Although a student of military history, I normally do not find myself motivated to buy books on the Vietnam conflict. Perhaps I have let myself become a little too influenced by Francis Ford Coppola, perhaps not. I just never found that conflict very interesting. I decided to buy "Grab Their Belts to Fight Them" (which actually refers to a statement made of the South Vietnamese Army as the author explains) primarily because it focused on the Viet Cong - and I do have a significant interest in books that narrate battles from the perspective of "the other side of the hill." Too many historians tend to focus on the experiences of their fellow countrymen and neglect foreign language sources - probably because they cannot read the language in question or are not comfortable with narrating both sides. I am not sure which, but Warren Wilkins does not fall into either category. He is comfortable with Vietnamese sources and uses them extensively. He is also one of the few historians to make full use of G-2 (intelligence) records which often give a fascinating view into the actions of the enemy (in this case the VC). That said, he also goes into great detail when recounting how the Americans fought against the Viet Cong. Hollywood, to perhaps no one's surprise - has it all wrong. The US soldiers and Marines that fought against the VC "big units" can certainly hold up their heads in pride. I marvelled both at the Viet Cong's willingness to enter battle against uncertain odds and the ability of the Americans to fight well regardless of whether or not they had sufficient fire support. Both sides performed to the best of their respective abilities.Read more ›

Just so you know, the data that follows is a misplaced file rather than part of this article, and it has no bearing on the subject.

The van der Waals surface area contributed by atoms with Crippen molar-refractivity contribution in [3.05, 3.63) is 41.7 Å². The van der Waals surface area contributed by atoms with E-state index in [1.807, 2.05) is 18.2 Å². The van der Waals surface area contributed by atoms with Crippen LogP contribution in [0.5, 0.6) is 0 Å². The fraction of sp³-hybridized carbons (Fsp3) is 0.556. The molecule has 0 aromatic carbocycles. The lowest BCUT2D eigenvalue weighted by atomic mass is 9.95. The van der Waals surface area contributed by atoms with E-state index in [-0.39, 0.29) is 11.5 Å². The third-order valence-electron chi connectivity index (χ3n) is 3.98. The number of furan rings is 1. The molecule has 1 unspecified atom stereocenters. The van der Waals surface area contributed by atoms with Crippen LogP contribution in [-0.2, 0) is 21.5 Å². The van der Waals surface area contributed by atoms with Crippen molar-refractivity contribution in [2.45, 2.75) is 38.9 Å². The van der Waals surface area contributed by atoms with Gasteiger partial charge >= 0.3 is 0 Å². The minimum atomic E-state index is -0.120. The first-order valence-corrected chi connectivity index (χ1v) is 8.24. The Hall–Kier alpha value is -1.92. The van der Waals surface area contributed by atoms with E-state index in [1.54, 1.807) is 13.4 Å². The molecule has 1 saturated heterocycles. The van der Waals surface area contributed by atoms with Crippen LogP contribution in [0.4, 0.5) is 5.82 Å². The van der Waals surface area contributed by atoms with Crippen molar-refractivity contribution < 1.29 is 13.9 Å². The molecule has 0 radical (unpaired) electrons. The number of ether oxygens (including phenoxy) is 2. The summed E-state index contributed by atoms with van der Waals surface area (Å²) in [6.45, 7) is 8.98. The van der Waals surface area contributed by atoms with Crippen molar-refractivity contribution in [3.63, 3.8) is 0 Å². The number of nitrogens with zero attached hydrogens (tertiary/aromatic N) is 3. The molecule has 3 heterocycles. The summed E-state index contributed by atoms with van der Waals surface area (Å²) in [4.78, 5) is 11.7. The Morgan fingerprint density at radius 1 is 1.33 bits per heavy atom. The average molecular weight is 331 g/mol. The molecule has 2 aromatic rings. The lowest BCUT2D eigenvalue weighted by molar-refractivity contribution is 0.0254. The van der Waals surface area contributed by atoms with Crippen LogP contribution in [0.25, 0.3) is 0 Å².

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Format: Hardcover Verified Purchase